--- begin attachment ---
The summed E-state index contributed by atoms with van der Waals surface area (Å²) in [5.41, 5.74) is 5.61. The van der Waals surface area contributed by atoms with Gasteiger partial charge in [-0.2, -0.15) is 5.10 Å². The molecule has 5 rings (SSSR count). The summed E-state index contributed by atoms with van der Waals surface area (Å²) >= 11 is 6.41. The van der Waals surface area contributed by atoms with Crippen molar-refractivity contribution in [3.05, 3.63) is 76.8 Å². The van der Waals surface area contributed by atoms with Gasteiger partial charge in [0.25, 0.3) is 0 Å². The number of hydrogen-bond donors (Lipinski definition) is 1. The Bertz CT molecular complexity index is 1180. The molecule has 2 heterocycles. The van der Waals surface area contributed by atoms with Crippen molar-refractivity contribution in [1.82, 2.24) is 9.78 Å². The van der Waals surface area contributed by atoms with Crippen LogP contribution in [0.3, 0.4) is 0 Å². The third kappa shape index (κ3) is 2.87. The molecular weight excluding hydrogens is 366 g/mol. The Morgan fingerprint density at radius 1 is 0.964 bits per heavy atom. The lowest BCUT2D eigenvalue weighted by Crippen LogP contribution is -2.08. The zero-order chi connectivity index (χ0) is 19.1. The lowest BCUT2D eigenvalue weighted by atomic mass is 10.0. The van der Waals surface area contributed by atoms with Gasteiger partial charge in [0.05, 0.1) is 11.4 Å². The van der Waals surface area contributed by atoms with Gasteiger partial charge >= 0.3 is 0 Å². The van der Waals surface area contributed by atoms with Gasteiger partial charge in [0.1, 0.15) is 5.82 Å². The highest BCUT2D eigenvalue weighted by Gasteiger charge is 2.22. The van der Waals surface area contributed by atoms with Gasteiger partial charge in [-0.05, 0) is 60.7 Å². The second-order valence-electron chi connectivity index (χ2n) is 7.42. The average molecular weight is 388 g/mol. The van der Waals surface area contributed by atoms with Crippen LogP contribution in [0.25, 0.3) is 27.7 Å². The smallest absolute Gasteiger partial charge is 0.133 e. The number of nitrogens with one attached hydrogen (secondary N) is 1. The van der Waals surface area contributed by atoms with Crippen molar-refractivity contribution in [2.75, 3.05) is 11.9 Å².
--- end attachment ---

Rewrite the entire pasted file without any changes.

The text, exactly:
The summed E-state index contributed by atoms with van der Waals surface area (Å²) in [5.41, 5.74) is 5.61. The van der Waals surface area contributed by atoms with Gasteiger partial charge in [-0.2, -0.15) is 5.10 Å². The molecule has 5 rings (SSSR count). The summed E-state index contributed by atoms with van der Waals surface area (Å²) >= 11 is 6.41. The van der Waals surface area contributed by atoms with Crippen molar-refractivity contribution in [3.05, 3.63) is 76.8 Å². The van der Waals surface area contributed by atoms with Gasteiger partial charge in [0.25, 0.3) is 0 Å². The number of hydrogen-bond donors (Lipinski definition) is 1. The Bertz CT molecular complexity index is 1180. The molecule has 2 heterocycles. The van der Waals surface area contributed by atoms with Crippen molar-refractivity contribution in [1.82, 2.24) is 9.78 Å². The van der Waals surface area contributed by atoms with Crippen LogP contribution in [0.3, 0.4) is 0 Å². The third kappa shape index (κ3) is 2.87. The molecular weight excluding hydrogens is 366 g/mol. The Morgan fingerprint density at radius 1 is 0.964 bits per heavy atom. The lowest BCUT2D eigenvalue weighted by Crippen LogP contribution is -2.08. The zero-order chi connectivity index (χ0) is 19.1. The lowest BCUT2D eigenvalue weighted by atomic mass is 10.0. The van der Waals surface area contributed by atoms with Gasteiger partial charge in [0.05, 0.1) is 11.4 Å². The van der Waals surface area contributed by atoms with Gasteiger partial charge >= 0.3 is 0 Å². The van der Waals surface area contributed by atoms with Gasteiger partial charge in [0.1, 0.15) is 5.82 Å². The highest BCUT2D eigenvalue weighted by Gasteiger charge is 2.22. The van der Waals surface area contributed by atoms with Gasteiger partial charge in [-0.05, 0) is 60.7 Å². The second-order valence-electron chi connectivity index (χ2n) is 7.42. The average molecular weight is 388 g/mol. The van der Waals surface area contributed by atoms with Crippen LogP contribution in [0.25, 0.3) is 27.7 Å². The smallest absolute Gasteiger partial charge is 0.133 e. The number of nitrogens with one attached hydrogen (secondary N) is 1. The van der Waals surface area contributed by atoms with Crippen molar-refractivity contribution in [2.75, 3.05) is 11.9 Å².